Fear Focus
Charlotte Rains Dixon  

Focus Defeats Fear Every Time

I’m just going to come right out and say it: focus drive the fear away.  Yup, it does.Eye Sculpture

Because when you are focused in the moment, you are connected with your work. You’re not thinking about the past, the 100th rejection you just got on your novel, or how the essay you’re working on refuses to come together.

You’re not thinking about the future—where you will submit this story, what your agent will think of it, if it gets rejected again.

You are in the moment, right here, right now just you and the computer, or typewriter, or pen and paper.  And in that moment, there is no fear.  Just you, putting words on the page.

Ah, but here’s the rub: it is fear itself that stops us from focusing.

I separate fears into two levels.

The first level is the obvious stuff, the things we let distract us.  We fear we will miss something if we don’t check Facebook first thing in the morning.   That we have to answer that text or phone call right now.  That the email we’ve been waiting for might have come in, so it is imperative to check one more time.  That one quick game of Spider Solitaire (or insert your favorite) will relax your mind.

 But then we get to the second-level fears, the really juicy stuff. Fear that what we are writing isn’t good enough. Fear it won’t accomplish our goals for it. (Best-selling novel! Article published in the New York Times! Short story accepted by the New Yorker!) Fear that all the hours alone in the room will come to naught. Fear that family will read the completed memoir and get angry. I could go on and on but I don’t need to, because I’m pretty sure you can insert your own special fear in a hot second.

The thing is, it is most often these deeper fears, the second level stuff, that leads us to first level activities. It is ever so much easier to read emails and cruise around social media first thing in the morning than it is to concentrate on your current work in progress. And, worse, as a writer, you can, convince yourself that it is vitally necessary for you to do all these things. You’re building your platform, after all. Keeping up with what’s going on in your field (we have to know everything about marketing and publishing now, of course).

And the really funny thing is that once you get to the page and start throwing words at it, you likely will be so absorbed that you’ll forget all your fears.  You just have to get there and you have to give yourself a few minutes at it to sink in.

So, I’m telling you focus is it, baby.  If you’re struggling with it (and I do all the time), here’s some suggestions for you:

  1. Call yourself out. Don’t tell yourself you’re researching when you’re looking at cat videos. Tell it like it is—you’re wasting time and distracting yourself from what you should be doing. Or:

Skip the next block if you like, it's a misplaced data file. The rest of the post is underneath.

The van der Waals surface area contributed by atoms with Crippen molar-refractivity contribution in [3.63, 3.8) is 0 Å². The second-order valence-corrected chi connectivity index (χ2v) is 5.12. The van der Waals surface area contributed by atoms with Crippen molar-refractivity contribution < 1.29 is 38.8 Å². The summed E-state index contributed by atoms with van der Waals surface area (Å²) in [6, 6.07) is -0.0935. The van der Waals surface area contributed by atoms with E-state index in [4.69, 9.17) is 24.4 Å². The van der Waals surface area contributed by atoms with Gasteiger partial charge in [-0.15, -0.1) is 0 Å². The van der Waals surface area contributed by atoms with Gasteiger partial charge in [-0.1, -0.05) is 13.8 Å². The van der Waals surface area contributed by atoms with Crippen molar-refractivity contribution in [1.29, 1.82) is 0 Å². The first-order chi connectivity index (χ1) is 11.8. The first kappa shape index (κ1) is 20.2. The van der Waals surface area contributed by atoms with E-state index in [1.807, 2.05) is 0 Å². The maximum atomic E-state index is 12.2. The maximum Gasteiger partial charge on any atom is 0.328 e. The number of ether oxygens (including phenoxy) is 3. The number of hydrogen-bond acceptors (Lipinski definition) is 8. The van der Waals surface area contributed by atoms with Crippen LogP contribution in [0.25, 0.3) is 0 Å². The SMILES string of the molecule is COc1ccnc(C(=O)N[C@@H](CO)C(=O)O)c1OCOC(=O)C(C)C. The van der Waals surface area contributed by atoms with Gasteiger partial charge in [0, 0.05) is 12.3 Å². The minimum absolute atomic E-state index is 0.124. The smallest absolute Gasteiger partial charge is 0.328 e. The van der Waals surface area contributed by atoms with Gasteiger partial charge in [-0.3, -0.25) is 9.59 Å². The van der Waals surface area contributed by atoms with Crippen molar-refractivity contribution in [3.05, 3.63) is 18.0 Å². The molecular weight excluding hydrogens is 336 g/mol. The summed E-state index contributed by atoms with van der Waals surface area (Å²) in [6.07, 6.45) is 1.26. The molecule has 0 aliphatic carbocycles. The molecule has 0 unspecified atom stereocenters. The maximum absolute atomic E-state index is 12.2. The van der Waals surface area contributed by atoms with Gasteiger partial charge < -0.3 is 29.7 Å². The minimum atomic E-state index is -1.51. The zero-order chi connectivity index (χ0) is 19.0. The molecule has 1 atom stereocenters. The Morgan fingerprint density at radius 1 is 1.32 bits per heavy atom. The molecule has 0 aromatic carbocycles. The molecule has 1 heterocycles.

2. .Observe yourself. If you’re really in a distractible phase, #1 might be too much. The other technique is to just start observing what you are doing. Oh isn’t this interesting, I got distracted by ________ again.  The idea is that when you catch yourself doing it over and over again, eventually you’ll want to change your behavior.
  3. Build in breaks. If you really, truly must watch those cat videos give yourself time to do it—after you’ve finished your writing.
  4. Don’t rely on shadow comforts. I believe Jennifer Louden coined this term, and the first time I read it I knew exactly what she meant. A shadow comfort is mindlessly surfing the internet or whatever your distraction of choice is. It may be your default that you turn to when you are stuck in your writing or don’t know what else to do.
  5. Do things that feed you. Take a break and do the crossword puzzle, or go knit a few rows. Pet your cat (I say that because one of mine has just taken up residence between me and my computer). Walk around the block.  Whatever you do, make it intentional. It may be cat videos, and if so go for it.  But decide what works for you ahead of time.
  6. Do timed sprints. I tend to forget about and rediscover this technique all the time. When I’m doing it, I love it. Set your timer for an amount of time you’d like to totally focus.  Mine is 25 minutes. Then focus only on the task at hand for those minutes.  When the timer goes off, take a break.  Get up and walk around, stretch, grab a glass of water. And then start over.
  7. Download Freedom.  It will disable the internet on your computer for however long you tell it.  A wonderful tool, worthy of its name, and the basic plan is free.
  8. Don’t even think about multi-tasking. Think you’re good at it? You’re wrong. Read this article and your mind will change.

What are your favorite ways to find focus and defeat fear? Please share below, or hit reply and email me. And now please excuse me, but I’ve got a date with a game of Spider Solitaire.

Photo by dbking.

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